Can the Left Regain Its Passion?

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It may be a while before we learn whether the agreement to raise the nation's debt ceiling really is as awful as economists like Lawrence Summers fear, but one thing about it is certain. The Tea Party's remarkable victory reminds us that a radical splinter group can seize control of the issues and impose its will by threatening to wreck the system if it does not get its way.


That is a lesson that the left used to know back in the days of the civil rights and anti-Vietnam War movements but seems to have forgotten since the presidential election of Barack Obama. The old distinction once drawn between mass social movements and political campaigns was lost in the emotional fervor aroused by the triumph of the first African-American president.

A lot of us acted as though Obama's election was an end in itself, rather than a means to accomplishing the change that his candidacy promised. But the election was never really about just getting Obama elected. It was about our ability to compel the new president and the Democratic majority in both houses of Congress to respond to our needs and our demands.

To do that, we still needed a movement, separate and apart from the president's political apparatus, that could support him when he did the right thing and pressure him when he didn't. As evangelical activist Jim Wallis recently wrote, "it was the robust activism of those independent progressive movements of the past that created the space for major reforms and made other presidencies memorable. That's because social change does not ultimately rest on who is in the White House, but a movement outside of Washington, D.C., that makes fundamental reforms possible."

We used to know that back in the day. In the 1960s we even acted on it, prodding the government into enacting civil rights laws, ending the Vietnam War and halting the military draft. None of those things would have happened without aggressive mass protest movements.

But the sad truth is that ever since Obama's election, the passion has been on the other side. We seem to have concluded that by electing Obama, we accomplished the goals of our movement, and that's all we needed to do.

And while we were resting on our laurels, the opposition became fired up. In a parody of mass movements of the past, they took to the streets, voted in blocks and even held a rally at the Lincoln Memorial on Martin Luther King's birthday under the leadership of Glenn Beck, who pronounced himself heir to the philosophy of nonviolence.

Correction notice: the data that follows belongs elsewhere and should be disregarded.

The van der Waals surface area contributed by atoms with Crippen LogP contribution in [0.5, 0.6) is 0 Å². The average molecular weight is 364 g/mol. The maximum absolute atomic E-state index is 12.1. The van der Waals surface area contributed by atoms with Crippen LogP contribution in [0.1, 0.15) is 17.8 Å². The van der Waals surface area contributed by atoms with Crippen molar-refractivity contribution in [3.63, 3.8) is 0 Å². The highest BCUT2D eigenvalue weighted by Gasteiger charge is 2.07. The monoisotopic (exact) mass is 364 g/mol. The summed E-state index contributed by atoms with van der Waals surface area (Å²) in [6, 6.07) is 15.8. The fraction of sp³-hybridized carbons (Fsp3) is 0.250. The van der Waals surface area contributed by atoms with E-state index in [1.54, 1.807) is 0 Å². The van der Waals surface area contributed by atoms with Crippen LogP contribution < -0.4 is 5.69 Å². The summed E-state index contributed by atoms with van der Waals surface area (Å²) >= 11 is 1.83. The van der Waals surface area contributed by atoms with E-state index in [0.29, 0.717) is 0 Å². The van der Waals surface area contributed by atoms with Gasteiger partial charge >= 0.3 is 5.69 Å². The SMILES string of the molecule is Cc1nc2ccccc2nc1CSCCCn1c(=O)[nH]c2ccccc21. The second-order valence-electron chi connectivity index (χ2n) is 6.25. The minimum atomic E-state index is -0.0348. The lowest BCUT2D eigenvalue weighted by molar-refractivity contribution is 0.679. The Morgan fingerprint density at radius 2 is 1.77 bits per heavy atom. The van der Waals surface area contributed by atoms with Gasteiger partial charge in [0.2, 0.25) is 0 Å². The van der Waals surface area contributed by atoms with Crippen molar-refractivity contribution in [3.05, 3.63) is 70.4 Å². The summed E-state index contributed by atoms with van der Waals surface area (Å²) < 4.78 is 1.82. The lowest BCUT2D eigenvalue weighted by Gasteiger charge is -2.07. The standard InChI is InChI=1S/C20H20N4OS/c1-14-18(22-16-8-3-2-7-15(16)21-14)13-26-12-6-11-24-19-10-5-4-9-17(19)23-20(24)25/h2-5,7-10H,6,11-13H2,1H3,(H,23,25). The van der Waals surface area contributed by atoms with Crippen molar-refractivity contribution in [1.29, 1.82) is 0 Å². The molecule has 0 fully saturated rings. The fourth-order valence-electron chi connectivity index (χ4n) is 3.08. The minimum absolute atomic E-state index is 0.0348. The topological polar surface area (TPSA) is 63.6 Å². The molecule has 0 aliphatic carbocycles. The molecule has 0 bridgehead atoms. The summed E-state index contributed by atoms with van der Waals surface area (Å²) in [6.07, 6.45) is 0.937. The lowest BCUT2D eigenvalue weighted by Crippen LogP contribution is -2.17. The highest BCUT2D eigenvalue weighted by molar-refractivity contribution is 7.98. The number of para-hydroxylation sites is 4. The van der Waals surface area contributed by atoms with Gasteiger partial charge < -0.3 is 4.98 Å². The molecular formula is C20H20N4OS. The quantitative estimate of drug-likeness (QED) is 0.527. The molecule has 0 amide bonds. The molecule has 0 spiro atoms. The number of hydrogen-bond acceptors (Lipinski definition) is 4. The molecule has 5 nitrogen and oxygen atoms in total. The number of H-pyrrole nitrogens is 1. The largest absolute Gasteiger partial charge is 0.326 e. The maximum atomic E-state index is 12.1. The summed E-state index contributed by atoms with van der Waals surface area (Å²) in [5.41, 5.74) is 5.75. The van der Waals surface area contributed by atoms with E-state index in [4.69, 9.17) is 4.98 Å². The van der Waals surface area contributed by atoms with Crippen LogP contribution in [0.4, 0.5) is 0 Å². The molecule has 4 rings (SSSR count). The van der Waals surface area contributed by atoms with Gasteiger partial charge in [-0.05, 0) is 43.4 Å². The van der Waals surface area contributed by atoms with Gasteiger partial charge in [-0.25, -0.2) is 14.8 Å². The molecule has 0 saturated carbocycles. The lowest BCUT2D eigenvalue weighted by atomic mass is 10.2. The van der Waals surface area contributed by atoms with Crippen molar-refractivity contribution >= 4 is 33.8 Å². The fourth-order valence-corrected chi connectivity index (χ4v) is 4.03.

You can take the analogy too far. On one level, the Tea Party is no more than a front for big-money corporate interests such as the notorious Koch brothers and the hedge fund managers who shower contributions on House Majority Leader Eric Cantor. These fat cats' interests are the ones truly served by the Tea Party's refusal to ask the wealthy to pay a far share of the costs of the commonweal.

But on another level, despite all the wrongheadedness of its reactionary populism, the Tea Party is an authentic mass movement with grassroots support and a set of (admittedly wacko) principles that its troops can rally around, remaining unified even in the face of harsh opposition to its nonnegotiable demands. Their relentless determination and refusal to compromise gives them enormous power.


You don't defeat a movement like that with conventional politics.

You beat it by building a movement of your own — one that's larger, more unified and uncompromising on principle, while it eschews the self-destructive brinkmanship the Tea Party espoused during the back-and-forth over raising the debt ceiling. The aim is to build a new America, not burn the old one to the ground. As Villanova professor Lara M. Brown wrote in the New York Times, "Democracy does not mean having your way. It only means having the opportunity to fight."


Among other things, such a movement would help translate into policy the view of the majority of Americans, who, poll after poll has shown, favor Obama's balanced approach to solving the nation's debt crisis over the Tea Party's no-new-revenues stance. It would fight hard to protect the most vulnerable people as we address needed reforms of Social Security, Medicare and Medicaid. It would look more like Dr. King's movement than Obama's campaign.

That seems to be the goal of such incipient activist groups as the American Dream Movement, founded by Van Jones, who was Obama's adviser on green jobs until he was forced out under criticism from right-wing pundits.


"We can learn many important lessons from the recent achievements of the libertarian, populist right," he wrote in February. "A popular outcry from the left could just as easily shatter the prevailing bipartisan consensus that America is suddenly a poor country that cannot possibly help its people meet our basic needs."

That's the right sentiment for the left to follow, although it remains to be seen whether a high-profile ex-White House figure like Jones is the right person to revive a progressive mass movement. The objective is not to help Obama; it's to help the people and get the country back on track.


We're not going to accomplish it as long as the populist right has cornered the market on passionate political protest. As the leaders of the old civil rights movement used to say, we need to organize, organize, organize. That's a lesson the Tea Party didn't forget, and we need to relearn and implement.

Jack White is a frequent contributor to The Root.

is a former columnist for TIME magazine and a regular contributor to The Root.